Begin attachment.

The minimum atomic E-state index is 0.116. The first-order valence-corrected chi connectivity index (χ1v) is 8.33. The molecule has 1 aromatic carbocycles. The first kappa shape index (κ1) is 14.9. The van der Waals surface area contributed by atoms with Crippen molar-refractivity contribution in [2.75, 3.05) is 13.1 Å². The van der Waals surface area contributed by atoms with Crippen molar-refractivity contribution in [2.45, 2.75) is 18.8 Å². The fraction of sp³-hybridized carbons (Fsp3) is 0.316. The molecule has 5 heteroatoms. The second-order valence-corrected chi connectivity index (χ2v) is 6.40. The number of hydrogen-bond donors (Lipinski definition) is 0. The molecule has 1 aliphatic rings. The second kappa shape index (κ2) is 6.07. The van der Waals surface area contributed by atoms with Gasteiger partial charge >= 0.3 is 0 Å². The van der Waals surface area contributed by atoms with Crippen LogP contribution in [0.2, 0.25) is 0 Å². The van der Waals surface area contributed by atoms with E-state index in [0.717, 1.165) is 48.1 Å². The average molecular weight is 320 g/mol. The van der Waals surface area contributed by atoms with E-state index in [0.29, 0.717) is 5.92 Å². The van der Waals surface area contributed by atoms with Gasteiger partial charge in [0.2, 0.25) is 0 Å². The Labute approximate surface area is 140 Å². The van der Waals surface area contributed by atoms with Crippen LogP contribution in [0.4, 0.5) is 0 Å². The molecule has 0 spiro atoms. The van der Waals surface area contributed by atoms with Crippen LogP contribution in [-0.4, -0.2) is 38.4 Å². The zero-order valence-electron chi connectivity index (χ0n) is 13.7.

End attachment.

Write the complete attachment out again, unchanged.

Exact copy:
The minimum atomic E-state index is 0.116. The first-order valence-corrected chi connectivity index (χ1v) is 8.33. The molecule has 1 aromatic carbocycles. The first kappa shape index (κ1) is 14.9. The van der Waals surface area contributed by atoms with Crippen molar-refractivity contribution in [2.75, 3.05) is 13.1 Å². The van der Waals surface area contributed by atoms with Crippen molar-refractivity contribution in [2.45, 2.75) is 18.8 Å². The fraction of sp³-hybridized carbons (Fsp3) is 0.316. The molecule has 5 heteroatoms. The second-order valence-corrected chi connectivity index (χ2v) is 6.40. The number of hydrogen-bond donors (Lipinski definition) is 0. The molecule has 1 aliphatic rings. The second kappa shape index (κ2) is 6.07. The van der Waals surface area contributed by atoms with Gasteiger partial charge >= 0.3 is 0 Å². The van der Waals surface area contributed by atoms with Crippen LogP contribution in [0.2, 0.25) is 0 Å². The van der Waals surface area contributed by atoms with E-state index in [0.717, 1.165) is 48.1 Å². The average molecular weight is 320 g/mol. The van der Waals surface area contributed by atoms with E-state index in [0.29, 0.717) is 5.92 Å². The van der Waals surface area contributed by atoms with Gasteiger partial charge in [0.2, 0.25) is 0 Å². The Labute approximate surface area is 140 Å². The van der Waals surface area contributed by atoms with Crippen LogP contribution in [0.4, 0.5) is 0 Å². The molecule has 0 spiro atoms. The van der Waals surface area contributed by atoms with Crippen LogP contribution in [-0.4, -0.2) is 38.4 Å². The zero-order valence-electron chi connectivity index (χ0n) is 13.7.